Music: Christopher Ash
Book and lyrics: Carl Miller
Director: Adam Lenson
Reviewer: Stephen Bates
If the gentle sounds of Chopin would fit well with the novels of Jane Austen, what would suit the Brontés? Iron Maiden? The proposition is carried forward in this new musical, telling the story the Bronté siblings and setting it to a pulsating rock score which reflects the harshness of life in Victorian Yorkshire, struggles against poverty and disease and an unforgiving moorland backdrop.
There is already an established link between the Brontés and the rock world and Siobhan Athwal’s appearance playing Emily, with wild dark hair and eccentric movements, makes a reference to it that seems unlikely to be coincidental. 40 Years ago, when Kate Bush was recording Wuthering Heights, a show like this might have been developed as a concept album and, now in 2018, we could have been seeing a concert performance of that album. Perhaps director Adam Lenson had this thought in mind for his staging, the four performers, dressed in drab period costumes, all using hand-held microphones on a wooden platform with the audience on three sides of them and a four-piece band on the fourth.
Natasha Barnes gives a powerhouse performance as the gritty Charlotte, last survivor of the siblings and narrator of the story. “F*** off, I’m writing Jane Eyre” she yells at Anne, signalling her determination to succeed as a writer. Yet even she is forced to marry a lowly curate, the very thing that she would not allow the heroine of her most famous novel to do. Athwal’s Emily is a brooding, tormented genius who insists “no one must know that Emily Bronté writes anything”. Molly Lynch’s Anne is quieter and more sensible, fretting over the impossibility of finding a husband and thereby escaping the family’s parsonage home in the town of Hawarth. Their father, curate Patrick Bronté is not seen in the show.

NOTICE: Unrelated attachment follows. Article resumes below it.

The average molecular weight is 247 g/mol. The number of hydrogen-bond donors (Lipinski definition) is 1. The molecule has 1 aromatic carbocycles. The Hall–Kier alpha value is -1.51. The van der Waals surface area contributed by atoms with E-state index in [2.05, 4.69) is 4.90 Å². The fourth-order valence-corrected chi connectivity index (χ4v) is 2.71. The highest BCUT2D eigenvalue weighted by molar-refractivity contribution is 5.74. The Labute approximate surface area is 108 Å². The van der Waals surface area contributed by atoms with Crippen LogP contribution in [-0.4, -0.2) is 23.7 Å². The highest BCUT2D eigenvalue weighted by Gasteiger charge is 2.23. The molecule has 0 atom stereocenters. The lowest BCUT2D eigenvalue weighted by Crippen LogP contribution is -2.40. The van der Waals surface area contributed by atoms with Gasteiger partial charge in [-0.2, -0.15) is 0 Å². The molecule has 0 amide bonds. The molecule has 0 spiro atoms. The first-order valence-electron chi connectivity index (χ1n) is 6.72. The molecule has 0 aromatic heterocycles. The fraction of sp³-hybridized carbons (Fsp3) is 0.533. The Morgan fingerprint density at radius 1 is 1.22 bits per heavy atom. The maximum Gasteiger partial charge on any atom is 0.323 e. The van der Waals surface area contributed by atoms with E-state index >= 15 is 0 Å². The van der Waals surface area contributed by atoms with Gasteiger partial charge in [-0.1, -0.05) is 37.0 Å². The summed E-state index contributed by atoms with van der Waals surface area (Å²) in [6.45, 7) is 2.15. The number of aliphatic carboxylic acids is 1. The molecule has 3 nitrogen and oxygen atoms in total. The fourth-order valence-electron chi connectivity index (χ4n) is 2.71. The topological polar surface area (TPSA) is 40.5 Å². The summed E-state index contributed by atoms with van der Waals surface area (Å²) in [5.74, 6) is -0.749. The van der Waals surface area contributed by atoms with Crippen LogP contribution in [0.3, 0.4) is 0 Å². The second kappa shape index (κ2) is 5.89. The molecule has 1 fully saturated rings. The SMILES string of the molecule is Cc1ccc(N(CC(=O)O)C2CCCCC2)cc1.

There is comedy and pathos in Matthew Jacobs Morgan’s portrayal of Branwell, the only brother. A failure as an artist, unable to hold down a job, a drunkard and a womaniser, he has sad delusions of grandeur, likening himself to Napoleon. “Branwell Bronté had sisters; who would have known?” he proclaims, seeming to recognise the irony in the words as soon as he speaks them.
Carl Miller’s book and lyrics are more concerned with establishing and developing characters than with driving forward a strong central narrative and each song becomes the heart of an episode in the story. Christopher Ash’s throbbing hard and soft rock score demands a second hearing (bring on that concept album) and, even if some of the singing is uneven, Joe Bunker’s band does full justice to the music, with himself on keyboards, Kat Bax on bass, , Nathan Gregory on drums and Isabel Torres on guitars.
As was common in the 19th Century, the three women writers all adopted male pseudonyms. Talk of “the tyranny of patriarchal Britain” occurs repeatedly and an overlong ending emphasises the story’s feminist themes, leading into the title song which bemoans lives wasted – Branwell’s obviously, but also, implicitly, those of oppressed and undervalued women everywhere. The songs give the show a thrilling energy and even if this is not yet a fully-formed musical, it is certainly not an evening wasted.
Runs until 6 October 2018 | Image: Helen Maybanks